The day after tomorrow, in Gangtok, we may have a chance to hear His Holiness the Dalai Lama speak. I would be thrilled if this possibility actually materializes, as I have been reading a few of his works and he is an incredibly inspiring man, both for his compassion and humor as a human being and for his iron-fast resolution to a peaceful path as a leader in exile. While we were in Tibet, his absence seemed to have a presence larger than anyone who was there in the flesh -- his picture is banned throughout, and his name is spoken only with caution. The throne (a simple raised platform on which one sits crosslegged, as all 'thrones' are in Buddhist tradition) he should be occupying in the Potala Palace in Lhasa is filled by an empty robe, delicately arranged into a triangle shape that gives just enough of a sense of a human form to make H.H.'s absence all the more of a presence. Carrying pictures of H.H. into Tibet is officially banned, and the Chinese customs officials are becoming even harsher about enforcing this. Nevertheless, Tibetans would occaisionally ask us for these pictures, which are impossible to find within Tibet. A few people in our group had accidently brought pictures in, and they described how those poeple they bestowed them upon would put them to their foreheads and simply cry.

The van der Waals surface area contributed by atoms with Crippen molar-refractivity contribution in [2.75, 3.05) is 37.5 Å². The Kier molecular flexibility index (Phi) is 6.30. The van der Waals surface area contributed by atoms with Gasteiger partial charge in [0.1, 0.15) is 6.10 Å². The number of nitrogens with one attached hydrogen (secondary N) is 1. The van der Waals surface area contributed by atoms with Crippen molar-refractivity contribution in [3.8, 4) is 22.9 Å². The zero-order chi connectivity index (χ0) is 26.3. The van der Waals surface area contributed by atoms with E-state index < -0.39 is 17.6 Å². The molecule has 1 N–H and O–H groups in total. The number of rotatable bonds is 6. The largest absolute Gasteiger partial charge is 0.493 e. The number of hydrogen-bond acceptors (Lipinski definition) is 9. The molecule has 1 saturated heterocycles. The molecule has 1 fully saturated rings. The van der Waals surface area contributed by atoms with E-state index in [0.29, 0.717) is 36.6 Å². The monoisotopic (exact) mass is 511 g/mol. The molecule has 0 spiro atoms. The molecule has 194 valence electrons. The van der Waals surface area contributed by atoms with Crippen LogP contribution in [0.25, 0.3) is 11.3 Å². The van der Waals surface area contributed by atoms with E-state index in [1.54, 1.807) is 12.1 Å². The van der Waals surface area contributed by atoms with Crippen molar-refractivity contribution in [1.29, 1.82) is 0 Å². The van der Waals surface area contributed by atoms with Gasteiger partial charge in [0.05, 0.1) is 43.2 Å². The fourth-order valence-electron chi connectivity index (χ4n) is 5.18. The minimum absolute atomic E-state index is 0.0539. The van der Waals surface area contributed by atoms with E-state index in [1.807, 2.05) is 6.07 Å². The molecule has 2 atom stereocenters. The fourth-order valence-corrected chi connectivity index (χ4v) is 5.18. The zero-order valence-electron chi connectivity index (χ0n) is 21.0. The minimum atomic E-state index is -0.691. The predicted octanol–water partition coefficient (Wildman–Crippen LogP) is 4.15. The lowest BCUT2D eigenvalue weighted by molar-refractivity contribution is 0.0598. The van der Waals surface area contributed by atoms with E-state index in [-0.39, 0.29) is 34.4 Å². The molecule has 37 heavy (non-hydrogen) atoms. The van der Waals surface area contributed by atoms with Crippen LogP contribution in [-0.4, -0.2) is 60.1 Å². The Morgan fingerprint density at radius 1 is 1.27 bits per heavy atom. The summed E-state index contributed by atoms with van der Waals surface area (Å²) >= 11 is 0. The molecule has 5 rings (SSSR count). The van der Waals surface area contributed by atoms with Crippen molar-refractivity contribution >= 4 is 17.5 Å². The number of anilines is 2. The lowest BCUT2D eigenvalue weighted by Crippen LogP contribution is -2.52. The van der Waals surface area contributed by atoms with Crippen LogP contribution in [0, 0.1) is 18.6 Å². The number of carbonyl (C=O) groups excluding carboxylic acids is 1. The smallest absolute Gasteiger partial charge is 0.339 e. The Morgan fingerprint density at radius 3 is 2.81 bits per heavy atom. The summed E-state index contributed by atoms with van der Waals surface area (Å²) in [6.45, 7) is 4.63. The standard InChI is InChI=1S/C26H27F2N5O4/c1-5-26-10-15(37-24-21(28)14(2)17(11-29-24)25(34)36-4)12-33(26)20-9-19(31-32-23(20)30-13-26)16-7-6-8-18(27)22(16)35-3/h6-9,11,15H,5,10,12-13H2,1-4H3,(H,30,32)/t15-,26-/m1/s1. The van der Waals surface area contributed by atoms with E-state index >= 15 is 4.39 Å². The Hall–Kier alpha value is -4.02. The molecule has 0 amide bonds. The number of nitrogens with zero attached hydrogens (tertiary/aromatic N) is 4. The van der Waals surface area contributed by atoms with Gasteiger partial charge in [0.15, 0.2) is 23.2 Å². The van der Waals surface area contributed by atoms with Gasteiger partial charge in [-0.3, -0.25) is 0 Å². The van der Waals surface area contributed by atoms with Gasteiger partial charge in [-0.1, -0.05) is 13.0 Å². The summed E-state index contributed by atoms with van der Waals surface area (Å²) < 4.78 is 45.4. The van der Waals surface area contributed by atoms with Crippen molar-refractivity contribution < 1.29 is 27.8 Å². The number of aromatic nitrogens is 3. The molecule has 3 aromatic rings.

Aside from the emotional allure of H.H., his books and interviews convey the depth of his wisdom and the thing that, for me, separates Buddhism from other faiths. The Dalai Lama holds to the idea that if science can disprove any of the beliefs of Buddhism, then they will revise that belief to accord with science; Sakyamuni Buddha himself told his deciples not to accept any of his teachings on faith, but rather to test them against their own experience. H.H. has much to say about everything from human compassion to global politics, and I would love to have the chance to meet him in person.